I’m curious to get your vision of what the perfect agricultural system would look like. But what is realistic and what is feasible? And what would it take to get there like it? Would it require a culture shift? Do we need to allocate money from certain places like have you thought about what the ideal form of this would look like?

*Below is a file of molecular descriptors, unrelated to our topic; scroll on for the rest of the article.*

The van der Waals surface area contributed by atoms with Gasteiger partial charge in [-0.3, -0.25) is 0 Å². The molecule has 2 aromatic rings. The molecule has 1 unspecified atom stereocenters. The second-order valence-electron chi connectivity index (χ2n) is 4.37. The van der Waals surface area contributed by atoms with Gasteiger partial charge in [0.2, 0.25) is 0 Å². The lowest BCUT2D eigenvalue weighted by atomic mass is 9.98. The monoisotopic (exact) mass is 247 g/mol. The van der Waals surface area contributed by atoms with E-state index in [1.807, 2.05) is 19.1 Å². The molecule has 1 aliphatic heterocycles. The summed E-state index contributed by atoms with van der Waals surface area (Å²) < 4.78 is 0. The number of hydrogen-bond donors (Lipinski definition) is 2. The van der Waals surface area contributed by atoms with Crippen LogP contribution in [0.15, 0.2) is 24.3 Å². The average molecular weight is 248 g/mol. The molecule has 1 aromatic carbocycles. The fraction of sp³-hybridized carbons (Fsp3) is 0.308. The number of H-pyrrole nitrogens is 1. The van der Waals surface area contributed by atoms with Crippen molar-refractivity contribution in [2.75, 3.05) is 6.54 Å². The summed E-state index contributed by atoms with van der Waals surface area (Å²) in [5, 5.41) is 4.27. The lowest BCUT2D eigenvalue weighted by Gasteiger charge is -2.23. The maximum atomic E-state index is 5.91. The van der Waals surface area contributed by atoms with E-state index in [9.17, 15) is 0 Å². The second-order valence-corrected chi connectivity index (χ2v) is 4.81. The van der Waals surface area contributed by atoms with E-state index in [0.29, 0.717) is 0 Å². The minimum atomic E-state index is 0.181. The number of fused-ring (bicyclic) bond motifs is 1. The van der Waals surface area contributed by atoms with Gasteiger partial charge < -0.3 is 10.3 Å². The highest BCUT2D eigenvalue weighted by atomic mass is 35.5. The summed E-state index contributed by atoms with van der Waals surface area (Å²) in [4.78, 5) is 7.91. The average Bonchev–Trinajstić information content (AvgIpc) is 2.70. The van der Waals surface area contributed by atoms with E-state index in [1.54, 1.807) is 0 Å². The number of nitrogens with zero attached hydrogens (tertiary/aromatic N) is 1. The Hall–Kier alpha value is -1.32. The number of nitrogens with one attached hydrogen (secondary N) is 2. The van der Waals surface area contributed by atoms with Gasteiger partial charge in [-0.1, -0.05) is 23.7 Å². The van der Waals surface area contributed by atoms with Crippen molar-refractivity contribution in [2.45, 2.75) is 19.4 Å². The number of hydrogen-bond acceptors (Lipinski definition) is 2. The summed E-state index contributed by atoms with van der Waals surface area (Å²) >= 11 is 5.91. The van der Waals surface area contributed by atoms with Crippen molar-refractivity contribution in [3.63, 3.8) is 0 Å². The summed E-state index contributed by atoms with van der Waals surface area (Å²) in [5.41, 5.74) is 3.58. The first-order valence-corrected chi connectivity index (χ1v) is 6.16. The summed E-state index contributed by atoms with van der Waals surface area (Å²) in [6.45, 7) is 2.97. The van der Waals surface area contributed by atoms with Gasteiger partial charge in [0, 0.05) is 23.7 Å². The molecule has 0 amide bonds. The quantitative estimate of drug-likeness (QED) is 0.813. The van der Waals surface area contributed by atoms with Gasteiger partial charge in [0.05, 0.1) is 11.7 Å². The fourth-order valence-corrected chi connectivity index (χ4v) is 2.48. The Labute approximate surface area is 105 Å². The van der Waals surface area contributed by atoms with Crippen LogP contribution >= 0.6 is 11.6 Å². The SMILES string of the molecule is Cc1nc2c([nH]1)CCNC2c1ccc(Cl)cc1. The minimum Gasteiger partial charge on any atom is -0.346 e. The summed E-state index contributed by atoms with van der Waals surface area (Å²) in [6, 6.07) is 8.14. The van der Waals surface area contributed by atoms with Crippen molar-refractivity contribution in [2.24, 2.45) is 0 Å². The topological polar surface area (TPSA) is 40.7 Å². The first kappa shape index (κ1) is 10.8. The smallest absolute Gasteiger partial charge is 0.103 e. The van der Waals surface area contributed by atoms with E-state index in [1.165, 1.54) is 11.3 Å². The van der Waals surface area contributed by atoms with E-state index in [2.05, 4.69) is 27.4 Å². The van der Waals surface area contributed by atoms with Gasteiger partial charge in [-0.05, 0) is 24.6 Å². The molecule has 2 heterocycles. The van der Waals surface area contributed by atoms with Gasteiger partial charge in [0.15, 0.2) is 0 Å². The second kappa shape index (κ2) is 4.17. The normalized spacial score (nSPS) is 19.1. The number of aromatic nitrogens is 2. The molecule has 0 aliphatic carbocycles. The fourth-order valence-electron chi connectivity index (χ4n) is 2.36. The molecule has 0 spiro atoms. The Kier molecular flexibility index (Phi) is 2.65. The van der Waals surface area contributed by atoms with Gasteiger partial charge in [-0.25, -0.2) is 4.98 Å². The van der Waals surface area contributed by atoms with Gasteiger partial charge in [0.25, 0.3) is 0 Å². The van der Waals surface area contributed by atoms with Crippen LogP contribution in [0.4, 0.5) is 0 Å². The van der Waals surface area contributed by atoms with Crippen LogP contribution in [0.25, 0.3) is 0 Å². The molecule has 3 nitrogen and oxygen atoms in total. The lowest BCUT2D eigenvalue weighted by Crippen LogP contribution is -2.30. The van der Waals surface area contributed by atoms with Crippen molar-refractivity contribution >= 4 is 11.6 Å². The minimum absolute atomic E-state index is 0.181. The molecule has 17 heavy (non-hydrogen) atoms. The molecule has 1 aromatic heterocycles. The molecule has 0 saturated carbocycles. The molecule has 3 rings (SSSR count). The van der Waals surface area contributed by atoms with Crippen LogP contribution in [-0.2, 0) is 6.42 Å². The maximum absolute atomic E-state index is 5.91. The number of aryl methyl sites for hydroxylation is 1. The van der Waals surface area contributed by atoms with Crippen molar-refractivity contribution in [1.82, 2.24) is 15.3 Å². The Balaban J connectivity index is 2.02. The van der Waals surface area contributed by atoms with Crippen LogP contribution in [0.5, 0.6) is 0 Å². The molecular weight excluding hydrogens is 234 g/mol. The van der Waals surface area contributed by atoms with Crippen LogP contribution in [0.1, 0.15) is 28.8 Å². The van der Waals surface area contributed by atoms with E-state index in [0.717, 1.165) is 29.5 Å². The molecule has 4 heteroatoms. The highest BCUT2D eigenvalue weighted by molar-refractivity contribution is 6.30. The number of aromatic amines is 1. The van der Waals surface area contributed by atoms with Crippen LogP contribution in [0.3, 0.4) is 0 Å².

Renata (CalCAN) 49:45